Word of the Day: inkhorn

One of the realizations I had during my captivity is that having an idea and writing the idea take two different brain activities, and that separating them was a good idea. So, I set out a month’s worth of ideas, with a month’s worth of words, so that when I get up, all I have to do is write them. We’ll see if that works.

Today’s Word:


As in:

A new initiative proposed by the Obama Administration to improve the health of all Americans is a minimum exercise program. Under the proposal, each citizen will be required to get 30 minutes of aerobic exercise daily. In addition, the program requires people to engage in an additional 30 min of non-sedentary activities daily.

Critics find the proposal ludicrous, and call it an inkhorn project that will do nothing more than make people feel guilty and do nothing to change the country’s overall health. These critics have found these minimums outrageous, and have suggested that, if it takes effect, that it will create a market for an exercise “Cap and Trade,” or “ExCap” program.

Under the hypothetical ExCap program, people who exercise more than the 30 minutes a day and who exceed the minimum non-sedentary activity requirements can exchange their surplus minutes to those who don’t meet the minimums, thus ensuring that the nation is meeting the minimums.

The program currently has an exchange rate of $5 per minute.  Minutes must be documented via video uploaded to the Internet on a daily basis, and extra minutes are “banked,” and analyzed on a weekly basis, and Saturday becomes the most active “trade day,” as the “under exercised” exchange cash to those with extra minutes to cover their exercise shortfall.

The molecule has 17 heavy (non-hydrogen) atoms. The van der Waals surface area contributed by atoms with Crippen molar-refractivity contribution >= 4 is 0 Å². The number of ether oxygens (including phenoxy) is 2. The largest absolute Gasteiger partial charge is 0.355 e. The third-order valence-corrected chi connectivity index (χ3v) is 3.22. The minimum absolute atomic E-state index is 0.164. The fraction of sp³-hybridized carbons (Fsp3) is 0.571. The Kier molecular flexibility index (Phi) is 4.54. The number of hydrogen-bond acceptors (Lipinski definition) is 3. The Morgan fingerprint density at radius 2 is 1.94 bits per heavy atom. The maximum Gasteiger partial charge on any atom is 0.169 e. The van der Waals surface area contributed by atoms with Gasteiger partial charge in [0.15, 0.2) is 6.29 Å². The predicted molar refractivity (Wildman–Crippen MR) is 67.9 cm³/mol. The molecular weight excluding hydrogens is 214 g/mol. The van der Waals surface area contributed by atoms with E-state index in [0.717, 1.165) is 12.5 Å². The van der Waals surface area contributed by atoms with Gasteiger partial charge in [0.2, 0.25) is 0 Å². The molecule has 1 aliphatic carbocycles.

“It’s a win-win situation. People have an incentive to exercise, and an easy way to cover their lack of activity.  For those on limited incomes, who can’t trade cash for activity, we expect they will just put in the time, and, with any luck, become more healthy,”  notes Carlos Montoya, an administrator with the ExCap program. “The bottom line here is improving the overall health of the nation, and we’re doing that. ”

Critics have pointed out that the program unfairly benefits the wealthy, who have the funds available to pay for shortfalls in minutes, while advocates mention that the more entreprenurial of the lower classes could earn extra money being active and exercising, while improving their health.

“Given the link between income and diet, that is, people with higher incomes tend to have better nutrition and a better quality of food, a plan where those with lower incomes actually earn money and exercise more,  the program is a success at motivating those with the greatest need to improve their health and economic situation,” continued Montoya.

Some worry about the fate of those who simple buy their minutes every month, saying that they are simply missing the point and riding on the coattails of those who have always exercised regularly, and that paying people who already exercise beyond the minimums is not actually raising the overall health of the nation.

Others argue that the lazy are the most unfairly targeted group of people, and that our society should not punish the “under-motivated.”

I might actually be motivated by the opportunity to earn money exercising. Anyone willing to pay me to exercise for them? That’s what I figured.

inkhorn / INK – horn / ostentatiously learned: pedantic, pretentious language